Halloween not a holiday for all

Halloween may seem like a harmless holiday for kids to dress up and trick-or-treat and for college students to go to costume parties, but many students don’t celebrate the occasion for personal and religious reasons.

Graduate student Justin Marks, a mathematics doctoral candidate, is one of them.

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“It doesn’t encourage deepening of relationships within the family, or friends for that matter, like Thanksgiving and Christmas do,” Marks said, who identifies as a Christian.

Marks said he trick-or-treated as a kid in costumes like dinosaurs or trains, but refrains from celebrating Halloween now because it doesn’t have a meaningful tradition behind it in Christianity, such as Christmas celebrating the birth of Jesus and Easter celebrating the resurrection of Jesus.

“Currently, the dominant tone of Halloween in our culture is a celebration of death and horror, which are characteristics of Satan, versus life and peace, which are attributes of Jesus and the things truly worthy of celebration,” Marks said.

Marks said Halloween seems like an excuse for many people to get drunk and be promiscuous, both of which are behaviors he thinks are wrong. Marks said there isn’t much that draws him about Halloween, making it easy for him not to celebrate it.

Senior health and exercise science major Rebecca Schwarz doesn’t celebrate Halloween either.

Schwarz explained that in her religion, Judaism, there is a different holiday called Purim which Jewish people celebrate by dressing up in costumes and traveling to others’ houses to give them candy. Purim is usually celebrated in February or March, she said.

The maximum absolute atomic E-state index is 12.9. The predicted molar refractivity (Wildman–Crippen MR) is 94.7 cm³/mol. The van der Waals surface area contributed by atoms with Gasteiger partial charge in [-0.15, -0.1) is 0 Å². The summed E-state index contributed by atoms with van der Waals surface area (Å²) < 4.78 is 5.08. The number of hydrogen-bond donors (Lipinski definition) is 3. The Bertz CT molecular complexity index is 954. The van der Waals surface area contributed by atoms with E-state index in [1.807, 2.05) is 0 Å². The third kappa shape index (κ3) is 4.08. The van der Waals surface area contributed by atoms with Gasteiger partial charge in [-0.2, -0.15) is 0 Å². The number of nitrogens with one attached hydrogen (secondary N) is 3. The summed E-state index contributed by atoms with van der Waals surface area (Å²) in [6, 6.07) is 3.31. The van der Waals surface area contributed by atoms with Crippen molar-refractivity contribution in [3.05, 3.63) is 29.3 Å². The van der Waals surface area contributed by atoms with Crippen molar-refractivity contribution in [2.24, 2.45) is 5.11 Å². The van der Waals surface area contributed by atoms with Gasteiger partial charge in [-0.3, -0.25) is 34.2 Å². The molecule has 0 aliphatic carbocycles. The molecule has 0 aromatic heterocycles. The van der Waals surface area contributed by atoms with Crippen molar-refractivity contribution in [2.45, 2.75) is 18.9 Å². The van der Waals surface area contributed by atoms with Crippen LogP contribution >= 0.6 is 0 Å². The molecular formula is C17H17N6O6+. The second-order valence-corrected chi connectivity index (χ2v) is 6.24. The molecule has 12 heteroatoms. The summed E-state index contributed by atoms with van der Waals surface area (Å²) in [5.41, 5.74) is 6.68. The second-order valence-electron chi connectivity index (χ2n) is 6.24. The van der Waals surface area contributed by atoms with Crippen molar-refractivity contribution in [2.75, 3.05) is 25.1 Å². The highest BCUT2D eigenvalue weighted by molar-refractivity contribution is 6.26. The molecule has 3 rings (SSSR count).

“I can’t speak for all Jews, but most religious Jews will refrain from celebrating Halloween due to its pagan roots,” Schwarz said.

The roots of Halloween and the various traditions that go along with celebrating it have been said to come from several different sources, from the ancient Celtic festival of Samhain to the Catholic holiday of All Hallows Eve which takes place before All Saints’ Day on Nov. 1.

Schwarz grew up not celebrating Halloween and never trick-or-treated as a child.

“I did celebrate Halloween my first year up here at CSU,” Schwarz said. “It wasn’t quite as wholesome as I expected it to be, given that my understanding of Halloween was that it’s a kids’ holiday.”

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Jared Woodrow, who identifies as a Muslim, said he doesn’t celebrate Halloween because there is no connection between Halloween and the country he lives in nor the religion he practices.

Woodrow, a senior criminal justice major and president of the Muslim Student Association, celebrated Halloween up until the year he became a Muslim.

“After that, I decided that since it was not celebrated by our Prophet nor is it connected to any real –– however tenuous the ties may be –– scriptural connection to the Old or New Testament, if I want to dress up as Boba Fett –– which I may do –– I don’t need an excuse to do so,” Woodrow said.

Woodrow said he felt Halloween was little more than a “Hallmark holiday.”

“It is a waste of time and money,” Woodrow said. “Which the American capitalist system is all too prepared to wring out for every dollar that can be mustered.”

Collegian Writer Emily Smith can be reached at news@collegian.com.